O'Hara Halibut EIS

The O'Hara Corporation has called for an EIS (environmental impact statement) for the pending final action Halibut bycatch action at the June/Sitka North Pacific Fishery Management Council (NPFMC) 223rd Plenary Session (meeting)

Read the letter from O'Hara's attorneys below

March 31st letter to NPFMC Chair Dan Hull

O’Hara Corporation requests NPFMC to prepare EIS for halibut bycatch reduction proposals

April 2, 2015, 5:25 pm

Jeanine Stewart Undercurrentnews.com 

Lawyers representing fishing company The O'Hara Corporation raised significant concerns to the bycatch reduction measures on the table for Alaska's groundfish fleet in a recent letter to the North Pacific Fishery Management Council (NPFMC) chair Dan Hull.

The NPFMC is set to consider decreasing the bycatch limits for groundfish fleets by as much as 60% in the Bering Sea and Aleutian Islands at its June meeting.

Among their many objections, lawyers Andrew Minkiewiez and Anne Hawkins claim the amendment violates multiple national standards in the Magnuson Stevens Act (MSA) and provides no benefits to the halibut stock.

"The Pacific halibut stock is not overfished, and while the International Pacific Halibut Commission has not defined a level of fishing pressure that would constitute overfishing, biomass is generally stable and there is no evidence that overfishing is occurring," the lawyers write. "Reducing PSC limits for halibut would have no biological benefits whatsoever."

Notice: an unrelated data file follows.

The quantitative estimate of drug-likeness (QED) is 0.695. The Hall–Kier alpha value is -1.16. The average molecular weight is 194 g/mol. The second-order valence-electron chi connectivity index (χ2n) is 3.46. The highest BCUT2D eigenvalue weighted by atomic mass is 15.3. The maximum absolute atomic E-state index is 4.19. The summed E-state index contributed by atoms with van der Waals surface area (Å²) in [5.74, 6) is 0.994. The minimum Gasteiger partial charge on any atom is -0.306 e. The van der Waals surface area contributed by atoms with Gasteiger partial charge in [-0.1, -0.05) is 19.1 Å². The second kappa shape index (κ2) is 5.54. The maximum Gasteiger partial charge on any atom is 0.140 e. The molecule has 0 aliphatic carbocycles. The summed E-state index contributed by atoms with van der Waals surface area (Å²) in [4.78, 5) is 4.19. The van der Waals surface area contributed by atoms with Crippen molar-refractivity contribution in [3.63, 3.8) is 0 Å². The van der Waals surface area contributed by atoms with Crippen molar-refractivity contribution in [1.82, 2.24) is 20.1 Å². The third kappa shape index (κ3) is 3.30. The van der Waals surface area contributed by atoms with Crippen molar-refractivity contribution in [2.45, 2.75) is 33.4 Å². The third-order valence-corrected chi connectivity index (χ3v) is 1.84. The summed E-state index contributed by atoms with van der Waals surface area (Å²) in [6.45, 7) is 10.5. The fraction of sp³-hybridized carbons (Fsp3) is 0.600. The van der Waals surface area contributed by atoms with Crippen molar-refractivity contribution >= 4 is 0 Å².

The eleven page letter concludes with a request to the NPFMC and the National Marine Fisheries Service (NMFS) to prepare an environmental impact statement (EIS) if they choose to pursue the reallocation of halibut catch under consideration.

They claim that a major action that would have severe economic impacts to large portions of the fishery and the economy requires the preparation of an EIS under the National Environmental Policy Act.

Central to their argument is that "The amendment [to reduce halibut bycatch levels] is not being developed in accordance with the National Standards."

"Most notably, any major proposed cuts to PSC limits for the non-target fisheries with the intent of increasing catch limits for the BSAI target halibut fishery constitute an allocation solely for economic purposes in violation of National Standard 5," Minkiewiez and Hawkins write, referring to the MSA standard that states allocations should be decided upon based upon "efficiency in the utilization of fishery resources; except that no such measure shall have economic allocation as its sole purpose".

The laywers also said the reallocation of halibut resources fails a "practicability test" as required by the MSA and the Conservation Act and that the reductions result in preferential treatment of one fishing community over another, which they say is prohibited in the Sustainable Fisheries Act of 1996.

Read more about the Halibut issue facing the Amendment 80 fleet (content gathered by FF):